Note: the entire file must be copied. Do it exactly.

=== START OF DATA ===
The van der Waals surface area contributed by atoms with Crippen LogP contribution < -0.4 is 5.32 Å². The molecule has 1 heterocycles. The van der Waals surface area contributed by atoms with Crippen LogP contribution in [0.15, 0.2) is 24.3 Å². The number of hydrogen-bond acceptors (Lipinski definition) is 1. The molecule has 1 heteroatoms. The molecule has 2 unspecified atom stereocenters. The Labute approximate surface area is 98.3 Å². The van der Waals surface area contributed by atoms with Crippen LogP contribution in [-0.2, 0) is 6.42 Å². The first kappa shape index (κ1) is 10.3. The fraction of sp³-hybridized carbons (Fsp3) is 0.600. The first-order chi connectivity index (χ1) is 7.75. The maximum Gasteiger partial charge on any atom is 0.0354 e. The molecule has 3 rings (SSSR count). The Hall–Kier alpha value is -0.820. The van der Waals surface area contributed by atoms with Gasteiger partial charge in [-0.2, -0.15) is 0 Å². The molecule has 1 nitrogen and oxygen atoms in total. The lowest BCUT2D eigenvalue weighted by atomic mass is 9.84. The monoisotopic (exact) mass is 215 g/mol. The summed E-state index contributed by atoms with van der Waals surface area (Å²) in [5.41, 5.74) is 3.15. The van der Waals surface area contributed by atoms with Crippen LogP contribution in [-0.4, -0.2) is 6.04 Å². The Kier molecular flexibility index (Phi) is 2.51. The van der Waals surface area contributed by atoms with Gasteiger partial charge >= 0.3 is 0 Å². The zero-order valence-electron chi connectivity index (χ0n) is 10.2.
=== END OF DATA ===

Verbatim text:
The van der Waals surface area contributed by atoms with Crippen LogP contribution < -0.4 is 5.32 Å². The molecule has 1 heterocycles. The van der Waals surface area contributed by atoms with Crippen LogP contribution in [0.15, 0.2) is 24.3 Å². The number of hydrogen-bond acceptors (Lipinski definition) is 1. The molecule has 1 heteroatoms. The molecule has 2 unspecified atom stereocenters. The Labute approximate surface area is 98.3 Å². The van der Waals surface area contributed by atoms with Crippen LogP contribution in [-0.2, 0) is 6.42 Å². The first kappa shape index (κ1) is 10.3. The fraction of sp³-hybridized carbons (Fsp3) is 0.600. The first-order chi connectivity index (χ1) is 7.75. The maximum Gasteiger partial charge on any atom is 0.0354 e. The molecule has 3 rings (SSSR count). The Hall–Kier alpha value is -0.820. The van der Waals surface area contributed by atoms with Gasteiger partial charge in [-0.2, -0.15) is 0 Å². The molecule has 1 nitrogen and oxygen atoms in total. The lowest BCUT2D eigenvalue weighted by atomic mass is 9.84. The monoisotopic (exact) mass is 215 g/mol. The summed E-state index contributed by atoms with van der Waals surface area (Å²) in [5.41, 5.74) is 3.15. The van der Waals surface area contributed by atoms with Crippen LogP contribution in [-0.4, -0.2) is 6.04 Å². The Kier molecular flexibility index (Phi) is 2.51. The van der Waals surface area contributed by atoms with Gasteiger partial charge >= 0.3 is 0 Å². The zero-order valence-electron chi connectivity index (χ0n) is 10.2.